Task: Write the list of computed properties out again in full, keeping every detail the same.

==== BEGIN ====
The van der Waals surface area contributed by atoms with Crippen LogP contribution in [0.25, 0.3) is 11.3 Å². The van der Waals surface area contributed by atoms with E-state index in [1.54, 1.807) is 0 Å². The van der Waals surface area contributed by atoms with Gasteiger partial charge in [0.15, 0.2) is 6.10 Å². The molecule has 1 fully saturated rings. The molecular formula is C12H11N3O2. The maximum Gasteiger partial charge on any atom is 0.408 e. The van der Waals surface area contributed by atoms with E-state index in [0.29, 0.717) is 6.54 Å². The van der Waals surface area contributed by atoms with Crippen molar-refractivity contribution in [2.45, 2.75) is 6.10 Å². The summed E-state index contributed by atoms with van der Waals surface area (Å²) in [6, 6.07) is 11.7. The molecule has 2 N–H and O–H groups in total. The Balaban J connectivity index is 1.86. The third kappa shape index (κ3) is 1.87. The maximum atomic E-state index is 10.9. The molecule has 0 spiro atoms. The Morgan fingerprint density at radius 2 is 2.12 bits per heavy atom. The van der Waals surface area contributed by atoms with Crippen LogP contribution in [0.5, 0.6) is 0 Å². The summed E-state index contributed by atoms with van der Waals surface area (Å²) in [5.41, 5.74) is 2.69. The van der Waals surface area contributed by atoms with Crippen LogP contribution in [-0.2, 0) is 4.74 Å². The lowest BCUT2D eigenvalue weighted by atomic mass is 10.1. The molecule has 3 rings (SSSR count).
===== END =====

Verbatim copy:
The van der Waals surface area contributed by atoms with Crippen LogP contribution in [0.25, 0.3) is 11.3 Å². The van der Waals surface area contributed by atoms with E-state index in [1.54, 1.807) is 0 Å². The van der Waals surface area contributed by atoms with Gasteiger partial charge in [0.15, 0.2) is 6.10 Å². The molecule has 1 fully saturated rings. The molecular formula is C12H11N3O2. The maximum Gasteiger partial charge on any atom is 0.408 e. The van der Waals surface area contributed by atoms with E-state index in [0.29, 0.717) is 6.54 Å². The van der Waals surface area contributed by atoms with Crippen molar-refractivity contribution in [2.45, 2.75) is 6.10 Å². The summed E-state index contributed by atoms with van der Waals surface area (Å²) in [6, 6.07) is 11.7. The molecule has 2 N–H and O–H groups in total. The Balaban J connectivity index is 1.86. The third kappa shape index (κ3) is 1.87. The maximum atomic E-state index is 10.9. The molecule has 0 spiro atoms. The Morgan fingerprint density at radius 2 is 2.12 bits per heavy atom. The van der Waals surface area contributed by atoms with Crippen LogP contribution in [0.5, 0.6) is 0 Å². The summed E-state index contributed by atoms with van der Waals surface area (Å²) in [5.41, 5.74) is 2.69. The van der Waals surface area contributed by atoms with Crippen LogP contribution in [-0.2, 0) is 4.74 Å². The lowest BCUT2D eigenvalue weighted by atomic mass is 10.1. The molecule has 3 rings (SSSR count).